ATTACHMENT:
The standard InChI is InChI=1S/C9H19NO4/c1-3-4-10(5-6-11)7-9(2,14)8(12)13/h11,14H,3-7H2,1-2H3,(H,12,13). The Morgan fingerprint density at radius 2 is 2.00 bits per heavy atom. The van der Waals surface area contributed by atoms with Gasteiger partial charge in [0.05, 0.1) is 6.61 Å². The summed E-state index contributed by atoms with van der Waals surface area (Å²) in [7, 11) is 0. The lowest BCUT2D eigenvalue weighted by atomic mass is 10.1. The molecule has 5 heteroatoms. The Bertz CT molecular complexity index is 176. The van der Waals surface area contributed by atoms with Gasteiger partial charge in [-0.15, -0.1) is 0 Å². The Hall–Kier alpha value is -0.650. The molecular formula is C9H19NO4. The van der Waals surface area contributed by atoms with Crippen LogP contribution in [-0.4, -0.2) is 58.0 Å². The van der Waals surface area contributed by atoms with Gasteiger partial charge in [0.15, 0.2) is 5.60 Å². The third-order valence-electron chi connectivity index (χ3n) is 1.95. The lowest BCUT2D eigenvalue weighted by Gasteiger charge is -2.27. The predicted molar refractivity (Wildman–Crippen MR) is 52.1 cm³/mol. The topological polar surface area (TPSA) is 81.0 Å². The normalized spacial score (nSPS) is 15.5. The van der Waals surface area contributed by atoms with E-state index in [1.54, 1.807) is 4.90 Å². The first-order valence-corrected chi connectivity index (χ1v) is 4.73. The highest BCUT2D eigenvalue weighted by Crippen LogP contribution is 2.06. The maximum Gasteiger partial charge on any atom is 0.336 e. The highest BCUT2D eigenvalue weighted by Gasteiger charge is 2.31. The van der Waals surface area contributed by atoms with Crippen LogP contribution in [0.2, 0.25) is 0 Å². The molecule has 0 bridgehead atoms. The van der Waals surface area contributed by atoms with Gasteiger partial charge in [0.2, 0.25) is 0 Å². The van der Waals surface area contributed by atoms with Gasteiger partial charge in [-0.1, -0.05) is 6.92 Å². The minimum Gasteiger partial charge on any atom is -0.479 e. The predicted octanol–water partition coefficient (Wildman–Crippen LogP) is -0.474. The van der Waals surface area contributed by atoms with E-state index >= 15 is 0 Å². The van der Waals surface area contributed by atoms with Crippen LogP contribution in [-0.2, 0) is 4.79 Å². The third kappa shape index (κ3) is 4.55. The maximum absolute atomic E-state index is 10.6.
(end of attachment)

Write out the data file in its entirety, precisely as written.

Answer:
The standard InChI is InChI=1S/C9H19NO4/c1-3-4-10(5-6-11)7-9(2,14)8(12)13/h11,14H,3-7H2,1-2H3,(H,12,13). The Morgan fingerprint density at radius 2 is 2.00 bits per heavy atom. The van der Waals surface area contributed by atoms with Gasteiger partial charge in [0.05, 0.1) is 6.61 Å². The summed E-state index contributed by atoms with van der Waals surface area (Å²) in [7, 11) is 0. The lowest BCUT2D eigenvalue weighted by atomic mass is 10.1. The molecule has 5 heteroatoms. The Bertz CT molecular complexity index is 176. The van der Waals surface area contributed by atoms with Gasteiger partial charge in [-0.15, -0.1) is 0 Å². The Hall–Kier alpha value is -0.650. The molecular formula is C9H19NO4. The van der Waals surface area contributed by atoms with Crippen LogP contribution in [-0.4, -0.2) is 58.0 Å². The van der Waals surface area contributed by atoms with Gasteiger partial charge in [0.15, 0.2) is 5.60 Å². The third-order valence-electron chi connectivity index (χ3n) is 1.95. The lowest BCUT2D eigenvalue weighted by Gasteiger charge is -2.27. The predicted molar refractivity (Wildman–Crippen MR) is 52.1 cm³/mol. The topological polar surface area (TPSA) is 81.0 Å². The normalized spacial score (nSPS) is 15.5. The van der Waals surface area contributed by atoms with E-state index in [1.54, 1.807) is 4.90 Å². The first-order valence-corrected chi connectivity index (χ1v) is 4.73. The highest BCUT2D eigenvalue weighted by Crippen LogP contribution is 2.06. The maximum Gasteiger partial charge on any atom is 0.336 e. The highest BCUT2D eigenvalue weighted by Gasteiger charge is 2.31. The van der Waals surface area contributed by atoms with Crippen LogP contribution in [0.2, 0.25) is 0 Å². The molecule has 0 bridgehead atoms. The van der Waals surface area contributed by atoms with Gasteiger partial charge in [0.2, 0.25) is 0 Å². The van der Waals surface area contributed by atoms with Gasteiger partial charge in [-0.1, -0.05) is 6.92 Å². The minimum Gasteiger partial charge on any atom is -0.479 e. The predicted octanol–water partition coefficient (Wildman–Crippen LogP) is -0.474. The van der Waals surface area contributed by atoms with E-state index >= 15 is 0 Å². The van der Waals surface area contributed by atoms with Crippen LogP contribution in [-0.2, 0) is 4.79 Å². The third kappa shape index (κ3) is 4.55. The maximum absolute atomic E-state index is 10.6.